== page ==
News in Brief

Color-changing polymer maps fingerprints

Detecting perspiration pinpoints people’s pores

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11:00am, April 29, 2014

SWEAT PRINT  Tiny pores on people’s fingertips ooze sweat droplets (shown red in fluorescence image) that can be detected with a new color-changing polymer. The technique could supplement traditional fingerprinting methods, which rely on impressions left by finger ridges.

Sweaty fingers make tidy prints. Beads of perspiration seeping from a person’s pores can leave detailed maps of the fingertips, and a new technique can detect the sweat.

Human finger pores ooze salty drops of water about the size of pinpricks, says materials scientist Jong-Man Kim of Hanyang University in Seoul, South Korea.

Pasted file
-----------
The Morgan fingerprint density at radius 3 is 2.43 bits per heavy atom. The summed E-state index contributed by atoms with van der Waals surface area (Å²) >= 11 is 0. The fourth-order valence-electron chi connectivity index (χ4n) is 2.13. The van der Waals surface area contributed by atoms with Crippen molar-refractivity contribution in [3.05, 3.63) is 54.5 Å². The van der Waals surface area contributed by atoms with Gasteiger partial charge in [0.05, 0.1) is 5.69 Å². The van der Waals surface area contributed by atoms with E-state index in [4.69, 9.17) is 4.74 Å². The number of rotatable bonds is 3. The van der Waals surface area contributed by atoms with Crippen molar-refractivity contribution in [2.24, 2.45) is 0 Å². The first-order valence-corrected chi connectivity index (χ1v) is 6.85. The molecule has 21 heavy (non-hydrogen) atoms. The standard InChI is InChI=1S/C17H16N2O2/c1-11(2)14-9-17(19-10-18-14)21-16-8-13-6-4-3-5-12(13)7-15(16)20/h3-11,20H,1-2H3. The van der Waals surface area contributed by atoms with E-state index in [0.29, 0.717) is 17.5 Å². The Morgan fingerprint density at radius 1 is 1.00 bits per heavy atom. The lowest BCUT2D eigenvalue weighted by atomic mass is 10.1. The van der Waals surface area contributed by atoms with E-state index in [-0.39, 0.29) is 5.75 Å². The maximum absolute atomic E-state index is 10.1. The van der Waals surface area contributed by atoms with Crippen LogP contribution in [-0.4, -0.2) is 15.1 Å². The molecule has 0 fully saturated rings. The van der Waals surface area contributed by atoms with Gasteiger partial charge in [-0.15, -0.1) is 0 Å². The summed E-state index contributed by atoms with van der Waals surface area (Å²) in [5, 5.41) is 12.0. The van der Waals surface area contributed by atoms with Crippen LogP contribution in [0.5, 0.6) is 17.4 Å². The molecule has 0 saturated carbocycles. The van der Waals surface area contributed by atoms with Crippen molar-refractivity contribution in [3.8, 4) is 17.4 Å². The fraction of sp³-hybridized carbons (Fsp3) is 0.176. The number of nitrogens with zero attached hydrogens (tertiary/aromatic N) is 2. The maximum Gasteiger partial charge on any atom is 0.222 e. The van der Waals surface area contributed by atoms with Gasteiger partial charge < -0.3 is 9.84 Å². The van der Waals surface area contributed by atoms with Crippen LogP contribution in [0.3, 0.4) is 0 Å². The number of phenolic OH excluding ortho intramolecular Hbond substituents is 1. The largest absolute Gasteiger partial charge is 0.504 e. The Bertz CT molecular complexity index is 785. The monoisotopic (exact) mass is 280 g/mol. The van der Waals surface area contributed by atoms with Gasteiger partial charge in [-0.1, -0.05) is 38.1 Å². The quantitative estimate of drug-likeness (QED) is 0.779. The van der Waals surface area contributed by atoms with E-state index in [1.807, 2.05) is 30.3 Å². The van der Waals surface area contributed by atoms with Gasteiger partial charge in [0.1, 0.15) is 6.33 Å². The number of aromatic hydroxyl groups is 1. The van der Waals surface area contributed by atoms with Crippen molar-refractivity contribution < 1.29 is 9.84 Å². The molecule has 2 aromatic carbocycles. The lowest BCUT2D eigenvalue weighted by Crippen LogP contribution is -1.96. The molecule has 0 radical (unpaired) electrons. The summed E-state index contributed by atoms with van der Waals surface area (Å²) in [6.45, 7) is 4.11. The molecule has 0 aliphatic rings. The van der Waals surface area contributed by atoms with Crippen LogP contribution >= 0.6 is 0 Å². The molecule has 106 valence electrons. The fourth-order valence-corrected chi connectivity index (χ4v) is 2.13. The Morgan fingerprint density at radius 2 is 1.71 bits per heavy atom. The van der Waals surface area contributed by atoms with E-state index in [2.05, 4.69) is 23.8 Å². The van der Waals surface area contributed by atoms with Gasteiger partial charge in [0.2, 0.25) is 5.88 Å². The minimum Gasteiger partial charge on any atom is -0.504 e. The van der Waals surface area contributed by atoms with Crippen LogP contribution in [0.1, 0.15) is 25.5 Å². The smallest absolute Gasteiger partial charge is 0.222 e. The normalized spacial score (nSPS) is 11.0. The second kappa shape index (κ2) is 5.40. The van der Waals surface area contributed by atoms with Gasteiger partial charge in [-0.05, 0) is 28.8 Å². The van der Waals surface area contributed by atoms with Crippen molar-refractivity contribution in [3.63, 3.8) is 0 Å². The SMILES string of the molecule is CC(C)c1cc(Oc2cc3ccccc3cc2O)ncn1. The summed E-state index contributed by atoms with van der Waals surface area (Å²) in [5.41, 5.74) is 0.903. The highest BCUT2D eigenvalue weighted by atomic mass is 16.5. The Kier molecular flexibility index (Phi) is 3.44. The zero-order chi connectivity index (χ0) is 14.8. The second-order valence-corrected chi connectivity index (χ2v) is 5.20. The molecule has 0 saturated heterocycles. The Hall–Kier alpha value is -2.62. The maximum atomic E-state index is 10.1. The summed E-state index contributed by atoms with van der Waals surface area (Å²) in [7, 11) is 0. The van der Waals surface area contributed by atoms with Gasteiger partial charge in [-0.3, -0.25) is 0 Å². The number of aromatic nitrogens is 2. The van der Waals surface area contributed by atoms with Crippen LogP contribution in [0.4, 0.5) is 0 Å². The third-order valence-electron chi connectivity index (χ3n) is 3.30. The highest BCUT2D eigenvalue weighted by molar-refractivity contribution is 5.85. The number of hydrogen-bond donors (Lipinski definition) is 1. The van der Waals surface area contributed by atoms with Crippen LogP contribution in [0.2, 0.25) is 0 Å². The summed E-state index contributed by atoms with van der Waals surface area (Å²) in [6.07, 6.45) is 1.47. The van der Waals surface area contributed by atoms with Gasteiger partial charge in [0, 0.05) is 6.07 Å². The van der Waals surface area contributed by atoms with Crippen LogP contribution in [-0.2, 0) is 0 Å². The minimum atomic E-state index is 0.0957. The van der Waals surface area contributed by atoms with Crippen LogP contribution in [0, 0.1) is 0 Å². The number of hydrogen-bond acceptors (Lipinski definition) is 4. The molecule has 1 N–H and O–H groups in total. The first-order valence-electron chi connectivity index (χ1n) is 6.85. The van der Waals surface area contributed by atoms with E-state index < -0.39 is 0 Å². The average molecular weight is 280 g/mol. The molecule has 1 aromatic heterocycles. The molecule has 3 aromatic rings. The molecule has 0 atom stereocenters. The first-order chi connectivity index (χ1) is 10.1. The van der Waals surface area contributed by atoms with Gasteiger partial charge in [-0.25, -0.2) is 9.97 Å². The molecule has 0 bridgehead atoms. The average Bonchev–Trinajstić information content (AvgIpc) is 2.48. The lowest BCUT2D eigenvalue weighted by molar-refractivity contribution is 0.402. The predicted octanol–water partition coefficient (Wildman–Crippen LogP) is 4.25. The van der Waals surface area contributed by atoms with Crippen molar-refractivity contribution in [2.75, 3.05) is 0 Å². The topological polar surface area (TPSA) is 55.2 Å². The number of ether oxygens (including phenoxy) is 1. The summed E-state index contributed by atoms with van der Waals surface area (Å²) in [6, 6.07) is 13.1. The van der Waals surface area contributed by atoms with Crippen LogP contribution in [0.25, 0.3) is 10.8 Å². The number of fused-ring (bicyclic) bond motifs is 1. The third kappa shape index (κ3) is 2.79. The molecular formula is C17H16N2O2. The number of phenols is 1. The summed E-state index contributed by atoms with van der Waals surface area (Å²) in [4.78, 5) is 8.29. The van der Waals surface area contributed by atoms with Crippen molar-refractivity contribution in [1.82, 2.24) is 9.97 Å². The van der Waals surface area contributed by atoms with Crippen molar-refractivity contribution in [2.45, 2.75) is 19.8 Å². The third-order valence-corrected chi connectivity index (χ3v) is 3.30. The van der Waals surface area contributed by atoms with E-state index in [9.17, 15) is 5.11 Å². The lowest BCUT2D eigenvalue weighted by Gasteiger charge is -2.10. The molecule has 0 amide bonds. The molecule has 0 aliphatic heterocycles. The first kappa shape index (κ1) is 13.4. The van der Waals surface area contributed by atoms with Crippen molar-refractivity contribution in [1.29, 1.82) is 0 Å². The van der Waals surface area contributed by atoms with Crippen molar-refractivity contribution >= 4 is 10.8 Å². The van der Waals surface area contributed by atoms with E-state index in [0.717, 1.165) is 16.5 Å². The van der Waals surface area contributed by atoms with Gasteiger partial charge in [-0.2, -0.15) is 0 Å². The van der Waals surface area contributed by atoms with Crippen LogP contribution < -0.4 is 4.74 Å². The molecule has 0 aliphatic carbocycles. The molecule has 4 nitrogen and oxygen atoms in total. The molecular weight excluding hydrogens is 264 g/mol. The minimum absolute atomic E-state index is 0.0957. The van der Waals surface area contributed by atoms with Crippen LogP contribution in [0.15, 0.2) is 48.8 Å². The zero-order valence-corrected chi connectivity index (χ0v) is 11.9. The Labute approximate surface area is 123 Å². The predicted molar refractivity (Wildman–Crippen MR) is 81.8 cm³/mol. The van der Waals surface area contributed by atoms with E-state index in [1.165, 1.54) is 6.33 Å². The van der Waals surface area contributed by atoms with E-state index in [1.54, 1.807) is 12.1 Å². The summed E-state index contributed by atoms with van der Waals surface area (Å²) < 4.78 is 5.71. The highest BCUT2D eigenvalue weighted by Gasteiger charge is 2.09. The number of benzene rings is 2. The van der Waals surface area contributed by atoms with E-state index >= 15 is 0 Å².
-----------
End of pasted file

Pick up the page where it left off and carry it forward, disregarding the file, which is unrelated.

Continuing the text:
He and colleagues created color-changing polymers that snap from blue to red when they touch the tiny droplets. Individual polymer units look like teeny tadpoles, with bulbous heads and skinny tails. When packed tightly together, they form stacked sheets that appear blue. But when water swells the polymers’ heads, the crowded sheets twist apart and absorb shorter wavelengths of light, making the sheets look red.

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